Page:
7. Fill each jar just below the rim, and screw on the lid while the jam is still hot. Let it cool at room temperature. A slight popping sound you hear in the cooling stage indicates that the lid has sealed well.

8. Put the cooled jars in the fridge if you prefer, but I usually keep mine in the pantry. Sugar is an excellent preservative, and if you use fresh, well-cleaned fruit and cook it to the right thickness, your jam will keep for quite a while. I recently finished a jar of Blacberry Jam made two years ago, and it was still in perfect condition.

As you can see in the photos above, we in Slovakia reuse jars from jam, honey or other preserves, like lemon curd etc. Instead of sterilizing them, we thoroughly wash the jars and lids after use, and leave them dry off. Then we will keep them with their lids on in a cool, dark place. They usually sit on a specially assigned top shelf in our pantries.

Bear Garlic Pesto

I’m well-stocked with bear garlic right now. Two of my friends have brought handfuls of the herb straight from their gardens, the bright green leaves still glistening with raindrops when they came. Bear garlic, wild garlic, ramsons or whatever you like to call it is prolific after all the rain we’ve experienced in Slovakia this spring. The soil is moist, the temperatures have risen lately, and that’s exactly what this newly discovered ‘superherb’ needs for its growth. I use it almost every day now to add a colour and an extra kick to the family meals. Bear garlic is perfect in soups, scrambled eggs, to sprinkle over home-made pizza, or liven up salads. This year, while trying to put to good use the plentiful supply I have been given, I experimented with bear garlic pesto.

Pumpkin seeds have long been valued for the diversity of antioxidants, vitamins and minerals they contain.

Unlike in most pesto recipes you’ll find on the Internet, I used pumpkin seeds instead of pine nuts, and replaced olive oil with a rapeseed one. Both in the attempt to utilize what I had on hand in my kitchen, but they also turned out to be ingredients native to Slovakia. Pumpkin seeds usually come shelled in packets of 250 g, and rapeseed oil is procured from the locally grown rapeseed plant, which is in full bloom now, flooding our countryside with golden yellow hues.

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Bear Garlic Pesto
Serves 8

  • about 100 g bear garlic leaves
  • 50 g pumpkin seeds, dried and shelled
  • 50 g Parmesan or other hard cheese
  • about 150 ml oil
  • salt and lemon juice to taste

Method:

Put the pumpkin seeds in a saucepan and dry-roast over a medium-low heat for about 15 minutes, stirring now and then to prevent burning. Take away from the heat and let cool.

Grate the cheese finely.

Remove the stems, wash the bear garlic leaves and chop them on a board. Place in a bowl with a little oil and use a blender to break the leaves further.

Grind the pumpkin seeds (I did it in my nut-grinder, as I don’t have a food processor) and transfer to the garlic mixture. Pour in some more oil and blend again. Add the grated cheese with the rest of the oil and blend further.

Finally, add the salt and the lemon juice to taste, and give your pesto one last whisk. Transfer to a clean bowl and serve on a toast, a slice of fresh bread or with your favourite pasta.

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If not used, cover with clingfilm and store in the fridge for up to 10 days.

I found out that the pesto tasted even better on the 3rd – 4th day when all the flavours had sunk in.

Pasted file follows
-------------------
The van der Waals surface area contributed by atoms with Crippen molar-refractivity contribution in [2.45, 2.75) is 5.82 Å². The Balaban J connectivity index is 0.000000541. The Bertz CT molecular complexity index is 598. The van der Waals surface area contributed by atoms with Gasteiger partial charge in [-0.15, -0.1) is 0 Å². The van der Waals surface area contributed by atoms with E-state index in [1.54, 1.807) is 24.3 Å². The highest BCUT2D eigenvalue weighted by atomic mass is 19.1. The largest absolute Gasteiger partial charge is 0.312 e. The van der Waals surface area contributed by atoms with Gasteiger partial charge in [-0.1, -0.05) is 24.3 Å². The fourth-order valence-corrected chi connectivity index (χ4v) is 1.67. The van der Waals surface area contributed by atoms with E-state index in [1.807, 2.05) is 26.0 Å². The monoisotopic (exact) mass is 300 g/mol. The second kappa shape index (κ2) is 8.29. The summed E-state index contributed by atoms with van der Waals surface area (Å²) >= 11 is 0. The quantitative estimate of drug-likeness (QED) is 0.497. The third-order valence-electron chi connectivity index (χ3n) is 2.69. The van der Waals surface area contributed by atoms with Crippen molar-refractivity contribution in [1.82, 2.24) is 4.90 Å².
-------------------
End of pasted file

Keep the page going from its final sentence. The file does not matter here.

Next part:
Shoolantze – Slovak rolled pasta

An English-speaking lady with Slovak roots has contacted me recently asking for two ‘very Slovak’ recipes her Grandma used to make. Although I didn’t recognize them by the names given, they sounded like some sort of pasta dishes, so I asked for their description. It turned out that the first one was, in fact, a very old name for Halushki, and the second dish is very likely to be what we call Šúľance (transcribed into English as Shoolantze) today.

Šúľance are little pieces of pasta that get their name from the rolling movement (šúľanie in Slovak) applied to the dough by hand in the process of making. Most Slovaks will serve šúľance with ground poppy seeds, which are very common and popular in Slovak cuisine, but my Mum would often top them with home-made breadcrumbs or even ground walnuts. Whatever topping you’ll choose, melted butter is the vital ingredient to give ‘shoolantze’ that delicious velvety finish.

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Šúľance or Shoolantze
Serves 4

  • 600 g potatoes
  • 200 g coarse/strong/bread flour*
  • pinch of salt
  • about 150 g ground poppy seeds or breadcrumbs
  • 100 g unsalted butter, melted
  • powdered sugar for dusting
*The amount of the flour may change slightly according to the type of the potatoes, as well as the flour used. Anyway, the instructions and pictures below should be a good guide to what you need to achieve in the dough.

Method:

Clean the potato skins with a damp sponge and place in a pot. Fill it with enough cold water to cover the potatoes. Bring to the boil, adjust the heat and let cook for about 30 minutes or until the potatoes are easily pierced with a skewer.

Drain the potatoes and let cool down until they are cold enough to handle. Peel them and mash with a potato masher or a fork. Add the flour and a pinch of salt. Work into a smooth, slightly sticky dough. Cover with a dish-towel and put in the fridge for about 30 minutes.

Meanwhile, grind the poppy seeds, or dry-roast the breadcrumbs in a saucepan over a low heat. Remember to stir the breadcrumbs all the time to prevent them from burning. Set aside.

Take the dough out of the fridge and transfer onto a floured rolling board. Dust your hands with flour, sprinkle some over the dough and divide into 8 parts – sort of balls. To make shoolantze, gently roll each ball into a long rope of 1 cm thickness. Cut into pieces about 5 cm long, dust with flour and put aside on a floured surface.